Here’s the latest guest post from Joe Guzzardi. Today, he looks at the recent managerial change for his hometown team.
Recently-fired Pirates manager John Russell declines interview requests from the Pittsburgh media. Who can blame him? According to the scribes, since the day three years ago Russell was hired, he’s always been the wrong guy, with the wrong personality, the wrong background and the wrong skill set.
Sometimes the criticism heaped on Russell was valid. But too often it had a nasty tone that after three years understandably left him unwilling to speak to journalists who he views, rightly or wrongly, as his enemy.
I’ve been a baseball fan long enough to know that when a manager loses 299 games over three years, he’s going to be fired.
Still, Russell’s dismissal may be unfair and, in the long run, possibly a mistake.
Here’s what I know for sure.
If any of the eight playoff game managers had been forced to use for half a season the poor fielding, .169 hitter Aki Iwamura, bat him lead off and also start pitcher Charlie Morton every fifth day for more than three months until his record reached 1-9 with a 9.35 ERA, they’d be home watching the games on television just like you and me.
Russell’s standing orders from above were to keep trotting Iwamura and Morton out no matter how poorly they performed.
Any manager whose roster turned over as frequently as Russell’s during his three year tenure with proven veterans shipped out in exchange for low level minor league prospects wouldn’t fare well either. Stocking the minor leagues may (or may not) be great for the Pirates’ future but it doesn’t do a thing for the present.
A constant Russell criticism is that he lacks fire and rarely comes out to challenge an umpire’s call. Sure, it’s more dramatic when the manager races out of the dugout to kick dirt on the umpire’s shoes. But in sixty years of watching baseball, I’ve never seen a single call, even the most egregious ones, reversed after Billy Martin-type histrionics. If the dramatics are only about show, why bother?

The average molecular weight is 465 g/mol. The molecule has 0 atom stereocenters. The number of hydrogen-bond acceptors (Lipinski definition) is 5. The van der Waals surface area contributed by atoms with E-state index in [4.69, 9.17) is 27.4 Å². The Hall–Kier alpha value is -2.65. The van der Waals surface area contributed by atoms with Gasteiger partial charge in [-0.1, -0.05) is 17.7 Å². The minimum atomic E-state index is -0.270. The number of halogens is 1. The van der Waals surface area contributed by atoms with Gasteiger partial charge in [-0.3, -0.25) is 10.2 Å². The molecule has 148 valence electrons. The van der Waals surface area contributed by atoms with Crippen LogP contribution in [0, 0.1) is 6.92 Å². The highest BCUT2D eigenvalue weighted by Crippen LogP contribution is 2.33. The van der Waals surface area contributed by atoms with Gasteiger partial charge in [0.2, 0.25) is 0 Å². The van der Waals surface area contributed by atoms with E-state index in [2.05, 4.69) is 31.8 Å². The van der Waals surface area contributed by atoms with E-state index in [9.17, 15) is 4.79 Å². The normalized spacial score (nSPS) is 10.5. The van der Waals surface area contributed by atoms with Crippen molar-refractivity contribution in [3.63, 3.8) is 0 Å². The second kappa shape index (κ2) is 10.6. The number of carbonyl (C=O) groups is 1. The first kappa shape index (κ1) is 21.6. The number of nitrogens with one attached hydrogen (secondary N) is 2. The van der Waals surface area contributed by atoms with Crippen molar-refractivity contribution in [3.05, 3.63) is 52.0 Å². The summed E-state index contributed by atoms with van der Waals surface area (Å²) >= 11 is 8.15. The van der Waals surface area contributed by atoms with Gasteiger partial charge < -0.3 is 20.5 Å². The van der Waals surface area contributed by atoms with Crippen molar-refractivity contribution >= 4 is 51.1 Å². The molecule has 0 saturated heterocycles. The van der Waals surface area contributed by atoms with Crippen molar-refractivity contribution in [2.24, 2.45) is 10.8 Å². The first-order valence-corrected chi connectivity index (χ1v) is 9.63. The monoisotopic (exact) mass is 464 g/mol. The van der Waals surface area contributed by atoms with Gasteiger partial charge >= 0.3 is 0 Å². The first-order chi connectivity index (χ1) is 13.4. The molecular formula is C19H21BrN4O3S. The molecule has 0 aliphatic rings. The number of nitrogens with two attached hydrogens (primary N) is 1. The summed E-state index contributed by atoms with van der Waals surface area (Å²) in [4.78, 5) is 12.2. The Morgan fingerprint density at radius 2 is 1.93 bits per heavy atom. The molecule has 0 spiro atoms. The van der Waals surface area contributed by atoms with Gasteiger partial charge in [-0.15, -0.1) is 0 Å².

Russell’s strategic moves puzzled many, including me. But let’s be honest, who among us would dare to propose that he knows more about baseball than Russell who has been in the sport professionally for more than 25 years?
Another oddity in the Pirates prompt post-season dismissal is that no obvious replacement is in the wings. If Pirate management were to fire Russell, then immediately announce that a big name like, for example, Joe Torre had been signed or Jim Leyland were returning, then the quick move to can Russell would be more understandable.
Locating a manager willing to take on the Pirates’ challenge will be a grind. Of the several managerial openings, the Pirates job is the least appealing for reasons that need no elaboration. Unless the Pirates get a major pitching infusion during the winter, no manager will make a significant difference in 2011.
What’s interesting is that few if any Pirates’ players criticized Russell, publicly at least. I’ll make the case that the Pirates best position players, often referred to as the franchise’s future, blossomed under Russell. Mid-season call ups Neil Walker, Pedro Alvarez and Jose Tabata consistently improved during the late summer months. Garrett Jones and Andrew McCutchen proved that their 2009 seasons were no flukes.
Based the young Bucs’ performances, I assume their working relationship with Russell was solid. Will players like Walker, et al., continue to progress under a new manager? Maybe. But since there’s sure to be an adjustment period, why tinker with success? As the old saying goes, better the devil you know.
Russell, in an interview with MLB Radio, said he “loves baseball,” is ready to “move on” and plans to “make some calls.” He’s hopeful that he’ll get another shot at managing in the majors. But if not, Russell says he’s ready to coach or manage in the minors where he was once International League Manager of the Year.
I wish Russell well and hope that wherever he lands, it’s with a winner.
In the meantime, I would guess that Russell could find comfort in being paid $500,000 in 2011 for the considerable joy of not managing the Pirates.
Joe Guzzardi belongs to the Society for American Baseball Research, as well as the Internet Baseball Writers Association of America. Email him at firstname.lastname@example.org